Lec 1 | MIT 6.002 Circuits and Electronics, Spring 2007

Lec 1 | MIT 6.002 Circuits and Electronics, Spring 2007

Introduction and lumped abstraction View the complete course: http://ocw.mit.edu/6-002S07 License: Creative Commons BY-NC-SA More information at http://ocw.m…

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18 Responses to Lec 1 | MIT 6.002 Circuits and Electronics, Spring 2007

  1. Travis Branch says:

    I use these MIT courses to supplement my formal education. I am 40yrs old and working toward a Bachelors degree in Electronics Engineering Technology. My professors ask me all the time why I am not going for my Engineering degree. Unfortunately I can’t go to a B&M university to get a degree at this time because of family obligations. This is helping me get the knowledge I would get from B&M.

  2. alisaffah says:

    Thank you MIT for sharing those valuable video courses with us. I hope you can re-upload this course in a good quality as in Edx.

  3. pacifiedfools says:

    Great comments, man.

  4. Aerutas says:

    Awesome lecture, it really begins with the basics. But I still learned a lot.

  5. UFObloggger says:

    Thank you for sharing this courses with public.

  6. MIT says:

    The course materials for 6.002 were last updated in Spring 2007. However, the videos presented in this section are taken from the Fall 2000 version. Everything produced before Fall 2006 was published in quarter screen video (320×240). See the course for complete details. Follow the link in the video description.

  7. Aravindan N says:

    why this type of good videos are always available in low quality :-/

  8. Gnomefro says:

    Or alternatively, we could have the government fund the entire activity 100% if we’re worried about Coca Cola indoctrinating students. Either way, the main reason education cost a lot in the past is because the experts were a scarce resource and simply couldn’t reach the entire world via video. That’s no longer the case and everyone benefits from the increase in productivity.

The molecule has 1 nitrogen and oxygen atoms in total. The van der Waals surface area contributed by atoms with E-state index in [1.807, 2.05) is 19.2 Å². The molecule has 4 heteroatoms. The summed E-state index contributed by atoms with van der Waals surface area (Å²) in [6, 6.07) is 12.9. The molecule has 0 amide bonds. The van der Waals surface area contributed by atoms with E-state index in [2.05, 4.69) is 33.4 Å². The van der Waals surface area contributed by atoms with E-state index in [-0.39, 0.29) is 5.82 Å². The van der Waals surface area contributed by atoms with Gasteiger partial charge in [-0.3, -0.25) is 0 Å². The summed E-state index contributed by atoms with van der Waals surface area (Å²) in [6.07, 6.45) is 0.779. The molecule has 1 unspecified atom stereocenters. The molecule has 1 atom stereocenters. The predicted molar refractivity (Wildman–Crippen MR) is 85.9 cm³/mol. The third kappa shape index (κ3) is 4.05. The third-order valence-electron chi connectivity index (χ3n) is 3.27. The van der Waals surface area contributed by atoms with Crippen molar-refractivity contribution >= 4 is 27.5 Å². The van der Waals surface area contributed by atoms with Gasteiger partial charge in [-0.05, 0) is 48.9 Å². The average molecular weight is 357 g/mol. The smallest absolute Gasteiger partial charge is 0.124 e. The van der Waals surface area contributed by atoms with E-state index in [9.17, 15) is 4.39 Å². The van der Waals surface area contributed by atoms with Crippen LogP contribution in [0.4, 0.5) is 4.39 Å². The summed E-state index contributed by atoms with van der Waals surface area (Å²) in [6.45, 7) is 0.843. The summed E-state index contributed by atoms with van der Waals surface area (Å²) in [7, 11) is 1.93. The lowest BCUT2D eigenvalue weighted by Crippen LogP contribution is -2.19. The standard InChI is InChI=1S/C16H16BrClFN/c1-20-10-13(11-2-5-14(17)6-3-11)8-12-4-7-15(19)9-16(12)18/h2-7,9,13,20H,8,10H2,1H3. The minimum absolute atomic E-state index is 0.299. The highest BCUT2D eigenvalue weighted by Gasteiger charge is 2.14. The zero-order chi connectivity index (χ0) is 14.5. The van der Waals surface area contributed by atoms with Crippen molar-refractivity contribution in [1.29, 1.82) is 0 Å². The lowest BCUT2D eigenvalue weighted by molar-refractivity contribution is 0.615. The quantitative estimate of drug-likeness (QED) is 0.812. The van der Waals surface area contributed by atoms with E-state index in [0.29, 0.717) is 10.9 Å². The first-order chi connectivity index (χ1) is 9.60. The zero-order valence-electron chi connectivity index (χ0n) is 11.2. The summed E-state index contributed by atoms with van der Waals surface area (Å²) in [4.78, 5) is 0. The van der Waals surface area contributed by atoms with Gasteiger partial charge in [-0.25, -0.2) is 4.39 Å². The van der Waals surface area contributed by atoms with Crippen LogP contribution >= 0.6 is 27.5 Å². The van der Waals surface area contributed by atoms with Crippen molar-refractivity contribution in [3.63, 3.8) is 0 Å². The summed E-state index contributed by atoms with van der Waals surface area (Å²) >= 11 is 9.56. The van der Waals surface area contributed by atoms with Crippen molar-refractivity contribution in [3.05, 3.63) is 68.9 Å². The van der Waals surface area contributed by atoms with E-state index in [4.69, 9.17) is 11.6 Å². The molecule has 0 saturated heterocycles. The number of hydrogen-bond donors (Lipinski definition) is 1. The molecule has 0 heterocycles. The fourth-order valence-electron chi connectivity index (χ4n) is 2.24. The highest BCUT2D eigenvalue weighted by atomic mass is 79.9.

9. Gnomefro says:

    Now, of course, the teachers at places like MIT are capable people and will not have any trouble finding alternative jobs as engineers, causing us to enjoy faster development of technology. Even if they failed at this and they all became bums, the increased competence of the population due to free lecture distribution could easily pay their welfare a thousand times over.

  10. Gnomefro says:

    Arguing like that is a lot like arguing that we shouldn’t automate agriculture, because then, how would the farmers eat if they’re no longer needed to grow food? The answer is that you need a hell of a lot less of them, and they have to find something else to do. Same thing with education, only the efficiency gains in education can be far greater. I can easily see a single education institution simply winning global education and financing everything with commercials.

  11. althais says:

    CJ Math is correct, if mit releases all their video then who will attend their class? who will pay their tuition? education should’nt be free. this is how it should be or else our economy will fall.

  12. Cj Math says:

    So people should teach for free? How will they afford to eat? buy a house? Should they teach for free on there free time as a second job? Maybe, i should decide what you should do for free for m on your free time?

  13. mywtfmp3 says:

    Very impressive lectures.

  14. Isaac W says:

    Highly recommended… this is great stuff.

  15. mohammed muqaibel says:


  16. pappnasensack says:

    This is awesome, and what a great professor!

  17. Wasif Ali says:

    i’m in grade 11 AS-level & watching each lecture ! 

  18. Niklas Wallin says:

    I wish I had that kind of teacher when I went to school..

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